Since his selection as captain, he has justified his place in the side as a bowler alone. He is a clean striker of the ball and if he can develop the ability to stick around at the crease, he could be an important cog in an otherwise weak batting line-up.

He is calm when he addresses the press, and shrugs off snide remarks and downright disrespectful questions with a smile. He comes across as a guy with a big heart and a small ego.

I am not a religious person, but can appreciate it when people use it as a positive force in their lives. Sammy seems to be doing so.

The West Indies have produced several players during the last decade who have flattered to deceive. Sammy could be just another one of them.

Or he could stop their downward slide and guide them a few steps upwards from the lower reaches that they now inhabit.

As he tries to do that, I find myself in his corner, cheering for him.

18 July 2011

Ridiculously funny stuff

Harbhajan has reportedly threatened to sue UB Spirits for this. A couple of media reports on it. This is the original ad.

All of this has me in splits. Given Dhoni's limited role in the ad, it is difficult to establish if he knew it would turn out like it did. I'm pretty certain this won't spill over onto the field, but the ad will probably be removed soon, so take a look while you can.


The English Press are going bananas over Tendulkar, ejaculating all over their article space in his honour.

But they don’t fool me. It is obviously a well thought out conspiracy to jinx his tour. Unbeknownst to them, I have been working hard to counter their evil plans. For every laudatory, aggrandizing article of theirs, I have been writing posts on what a shitty batsman he is, how he is a stat-whore and never wins any matches for India.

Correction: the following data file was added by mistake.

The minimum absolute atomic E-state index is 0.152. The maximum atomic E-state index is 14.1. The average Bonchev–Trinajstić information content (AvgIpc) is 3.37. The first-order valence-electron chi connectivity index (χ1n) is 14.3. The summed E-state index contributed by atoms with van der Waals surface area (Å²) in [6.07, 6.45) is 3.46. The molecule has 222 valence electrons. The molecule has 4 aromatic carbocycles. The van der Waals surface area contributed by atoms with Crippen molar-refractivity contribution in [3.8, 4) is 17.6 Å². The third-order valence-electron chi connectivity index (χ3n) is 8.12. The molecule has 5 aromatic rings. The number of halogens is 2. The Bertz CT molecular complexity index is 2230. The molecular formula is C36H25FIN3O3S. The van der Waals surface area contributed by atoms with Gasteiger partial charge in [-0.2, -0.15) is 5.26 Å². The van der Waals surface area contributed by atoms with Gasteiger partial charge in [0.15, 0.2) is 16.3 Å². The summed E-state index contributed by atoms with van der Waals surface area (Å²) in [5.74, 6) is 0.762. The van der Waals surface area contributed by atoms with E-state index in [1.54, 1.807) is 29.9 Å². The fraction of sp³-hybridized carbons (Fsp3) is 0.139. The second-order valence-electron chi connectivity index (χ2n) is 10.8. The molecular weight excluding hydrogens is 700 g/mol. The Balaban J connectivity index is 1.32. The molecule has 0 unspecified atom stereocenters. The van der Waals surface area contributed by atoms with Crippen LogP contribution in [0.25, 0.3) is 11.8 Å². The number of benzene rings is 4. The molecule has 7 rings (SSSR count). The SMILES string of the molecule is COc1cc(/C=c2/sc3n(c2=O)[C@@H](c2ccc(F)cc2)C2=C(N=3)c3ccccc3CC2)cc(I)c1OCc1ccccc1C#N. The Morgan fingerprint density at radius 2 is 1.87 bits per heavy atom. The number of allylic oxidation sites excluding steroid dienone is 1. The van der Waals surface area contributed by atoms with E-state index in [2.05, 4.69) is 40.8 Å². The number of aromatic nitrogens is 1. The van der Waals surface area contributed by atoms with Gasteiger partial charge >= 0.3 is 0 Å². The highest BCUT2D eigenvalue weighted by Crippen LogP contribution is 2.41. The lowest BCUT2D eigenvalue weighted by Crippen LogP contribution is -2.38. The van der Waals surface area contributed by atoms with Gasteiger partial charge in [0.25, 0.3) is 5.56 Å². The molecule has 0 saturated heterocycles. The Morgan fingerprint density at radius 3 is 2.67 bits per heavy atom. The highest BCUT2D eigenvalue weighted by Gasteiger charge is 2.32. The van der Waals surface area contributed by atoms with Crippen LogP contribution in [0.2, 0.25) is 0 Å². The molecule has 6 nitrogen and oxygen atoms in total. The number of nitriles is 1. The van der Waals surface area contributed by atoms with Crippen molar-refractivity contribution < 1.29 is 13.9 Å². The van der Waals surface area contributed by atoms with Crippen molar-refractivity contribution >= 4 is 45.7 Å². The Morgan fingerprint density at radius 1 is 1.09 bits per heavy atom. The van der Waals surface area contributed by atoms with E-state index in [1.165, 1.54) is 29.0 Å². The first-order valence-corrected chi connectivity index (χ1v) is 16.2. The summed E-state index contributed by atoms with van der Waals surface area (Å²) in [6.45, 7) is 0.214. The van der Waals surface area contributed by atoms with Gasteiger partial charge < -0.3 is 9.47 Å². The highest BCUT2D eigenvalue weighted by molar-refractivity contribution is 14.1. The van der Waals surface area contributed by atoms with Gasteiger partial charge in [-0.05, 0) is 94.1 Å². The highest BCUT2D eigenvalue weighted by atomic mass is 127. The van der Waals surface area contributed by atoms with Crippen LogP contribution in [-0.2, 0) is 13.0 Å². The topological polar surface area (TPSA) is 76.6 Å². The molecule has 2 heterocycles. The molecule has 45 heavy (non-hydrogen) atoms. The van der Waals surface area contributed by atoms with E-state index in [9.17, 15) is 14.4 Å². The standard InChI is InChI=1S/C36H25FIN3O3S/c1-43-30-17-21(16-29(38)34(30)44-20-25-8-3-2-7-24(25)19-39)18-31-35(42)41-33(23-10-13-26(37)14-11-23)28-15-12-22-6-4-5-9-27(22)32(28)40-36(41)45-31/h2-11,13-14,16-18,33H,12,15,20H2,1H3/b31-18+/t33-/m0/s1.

Since I live in India, and have no desire to be lynched by crazy Tendulkar fans who don’t understand the purpose of these posts, they shall remain unpublished.

The English Press can’t even be sure if I wrote them at all, leaving their counter-counter-jinxing plans in disarray.


17 July 2011

India in England, 2011: First Thoughts

As the minutes trickle by with inescapable slowness till the afternoon of the 21st, what better way waste some of them than with pointless thoughts about what we might have in store for us then.

Four tests in England! My aren’t the BCCI being generous. Mm mm mm.

The immediate thing that strikes one about the series is how evenly the two teams stack up against each other. Both bear a settled look with competition mainly for the third seamers place. Both are certain to play seven batsmen and four bowlers, with three seamers and an off-spinner being the likely combination.

The similarity between the teams borders on the ridiculous when you consider that until Sehwag returns, aside from Broad’s left-hand batting, the teams line up identically vis-a-vis which hand they prefer. Spot for spot, there are interesting contests on offer.